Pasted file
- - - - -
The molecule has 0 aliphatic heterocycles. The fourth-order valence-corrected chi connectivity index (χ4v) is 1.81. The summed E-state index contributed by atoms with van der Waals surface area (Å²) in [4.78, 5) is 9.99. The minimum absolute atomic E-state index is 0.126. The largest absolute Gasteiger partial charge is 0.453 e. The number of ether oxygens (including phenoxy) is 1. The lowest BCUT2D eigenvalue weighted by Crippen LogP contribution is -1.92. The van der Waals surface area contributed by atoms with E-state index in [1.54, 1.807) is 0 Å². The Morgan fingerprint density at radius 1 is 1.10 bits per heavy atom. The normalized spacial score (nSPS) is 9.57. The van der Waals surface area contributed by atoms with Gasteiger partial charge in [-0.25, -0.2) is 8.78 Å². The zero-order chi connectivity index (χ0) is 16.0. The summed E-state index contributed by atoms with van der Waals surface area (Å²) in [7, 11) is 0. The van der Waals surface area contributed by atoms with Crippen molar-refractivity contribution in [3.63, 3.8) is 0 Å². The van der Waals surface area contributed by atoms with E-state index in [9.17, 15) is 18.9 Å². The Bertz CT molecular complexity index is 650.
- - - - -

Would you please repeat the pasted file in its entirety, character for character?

The molecule has 0 aliphatic heterocycles. The fourth-order valence-corrected chi connectivity index (χ4v) is 1.81. The summed E-state index contributed by atoms with van der Waals surface area (Å²) in [4.78, 5) is 9.99. The minimum absolute atomic E-state index is 0.126. The largest absolute Gasteiger partial charge is 0.453 e. The number of ether oxygens (including phenoxy) is 1. The lowest BCUT2D eigenvalue weighted by Crippen LogP contribution is -1.92. The van der Waals surface area contributed by atoms with E-state index in [1.54, 1.807) is 0 Å². The Morgan fingerprint density at radius 1 is 1.10 bits per heavy atom. The normalized spacial score (nSPS) is 9.57. The van der Waals surface area contributed by atoms with Gasteiger partial charge in [-0.25, -0.2) is 8.78 Å². The zero-order chi connectivity index (χ0) is 16.0. The summed E-state index contributed by atoms with van der Waals surface area (Å²) in [7, 11) is 0. The van der Waals surface area contributed by atoms with Crippen molar-refractivity contribution in [3.63, 3.8) is 0 Å². The van der Waals surface area contributed by atoms with E-state index in [9.17, 15) is 18.9 Å². The Bertz CT molecular complexity index is 650.